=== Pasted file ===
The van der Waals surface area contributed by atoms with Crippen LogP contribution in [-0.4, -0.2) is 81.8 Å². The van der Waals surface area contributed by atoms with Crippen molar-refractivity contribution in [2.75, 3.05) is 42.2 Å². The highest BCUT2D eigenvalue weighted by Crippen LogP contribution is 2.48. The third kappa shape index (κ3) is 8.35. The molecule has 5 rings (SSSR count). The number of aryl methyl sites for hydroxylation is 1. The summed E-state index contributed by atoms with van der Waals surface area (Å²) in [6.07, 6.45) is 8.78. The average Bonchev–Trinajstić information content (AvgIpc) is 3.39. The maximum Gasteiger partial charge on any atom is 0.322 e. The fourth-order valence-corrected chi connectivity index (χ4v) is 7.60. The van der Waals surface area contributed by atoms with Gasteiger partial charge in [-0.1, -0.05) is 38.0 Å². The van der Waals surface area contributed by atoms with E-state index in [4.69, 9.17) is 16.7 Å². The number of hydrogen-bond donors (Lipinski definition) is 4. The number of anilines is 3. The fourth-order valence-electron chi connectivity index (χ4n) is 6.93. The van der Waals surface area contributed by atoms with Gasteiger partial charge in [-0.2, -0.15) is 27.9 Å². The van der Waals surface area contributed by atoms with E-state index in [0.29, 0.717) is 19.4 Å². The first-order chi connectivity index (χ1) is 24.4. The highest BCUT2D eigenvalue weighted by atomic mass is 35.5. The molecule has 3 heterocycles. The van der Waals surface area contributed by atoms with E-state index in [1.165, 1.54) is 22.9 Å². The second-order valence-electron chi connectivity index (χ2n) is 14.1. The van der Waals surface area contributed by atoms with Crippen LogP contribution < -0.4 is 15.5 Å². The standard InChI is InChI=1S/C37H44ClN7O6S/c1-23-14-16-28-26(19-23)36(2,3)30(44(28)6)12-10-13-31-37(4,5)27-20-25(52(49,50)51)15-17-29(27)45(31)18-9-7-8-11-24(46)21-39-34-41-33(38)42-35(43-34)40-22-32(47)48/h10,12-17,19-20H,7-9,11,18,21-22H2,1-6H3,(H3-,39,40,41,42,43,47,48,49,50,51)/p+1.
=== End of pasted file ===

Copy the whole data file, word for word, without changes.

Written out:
The van der Waals surface area contributed by atoms with Crippen LogP contribution in [-0.4, -0.2) is 81.8 Å². The van der Waals surface area contributed by atoms with Crippen molar-refractivity contribution in [2.75, 3.05) is 42.2 Å². The highest BCUT2D eigenvalue weighted by Crippen LogP contribution is 2.48. The third kappa shape index (κ3) is 8.35. The molecule has 5 rings (SSSR count). The number of aryl methyl sites for hydroxylation is 1. The summed E-state index contributed by atoms with van der Waals surface area (Å²) in [6.07, 6.45) is 8.78. The average Bonchev–Trinajstić information content (AvgIpc) is 3.39. The maximum Gasteiger partial charge on any atom is 0.322 e. The fourth-order valence-corrected chi connectivity index (χ4v) is 7.60. The van der Waals surface area contributed by atoms with Gasteiger partial charge in [-0.1, -0.05) is 38.0 Å². The van der Waals surface area contributed by atoms with E-state index in [4.69, 9.17) is 16.7 Å². The number of hydrogen-bond donors (Lipinski definition) is 4. The number of anilines is 3. The fourth-order valence-electron chi connectivity index (χ4n) is 6.93. The van der Waals surface area contributed by atoms with Gasteiger partial charge in [-0.2, -0.15) is 27.9 Å². The van der Waals surface area contributed by atoms with E-state index in [0.29, 0.717) is 19.4 Å². The first-order chi connectivity index (χ1) is 24.4. The highest BCUT2D eigenvalue weighted by atomic mass is 35.5. The molecule has 3 heterocycles. The van der Waals surface area contributed by atoms with E-state index in [1.165, 1.54) is 22.9 Å². The second-order valence-electron chi connectivity index (χ2n) is 14.1. The van der Waals surface area contributed by atoms with Crippen LogP contribution < -0.4 is 15.5 Å². The standard InChI is InChI=1S/C37H44ClN7O6S/c1-23-14-16-28-26(19-23)36(2,3)30(44(28)6)12-10-13-31-37(4,5)27-20-25(52(49,50)51)15-17-29(27)45(31)18-9-7-8-11-24(46)21-39-34-41-33(38)42-35(43-34)40-22-32(47)48/h10,12-17,19-20H,7-9,11,18,21-22H2,1-6H3,(H3-,39,40,41,42,43,47,48,49,50,51)/p+1.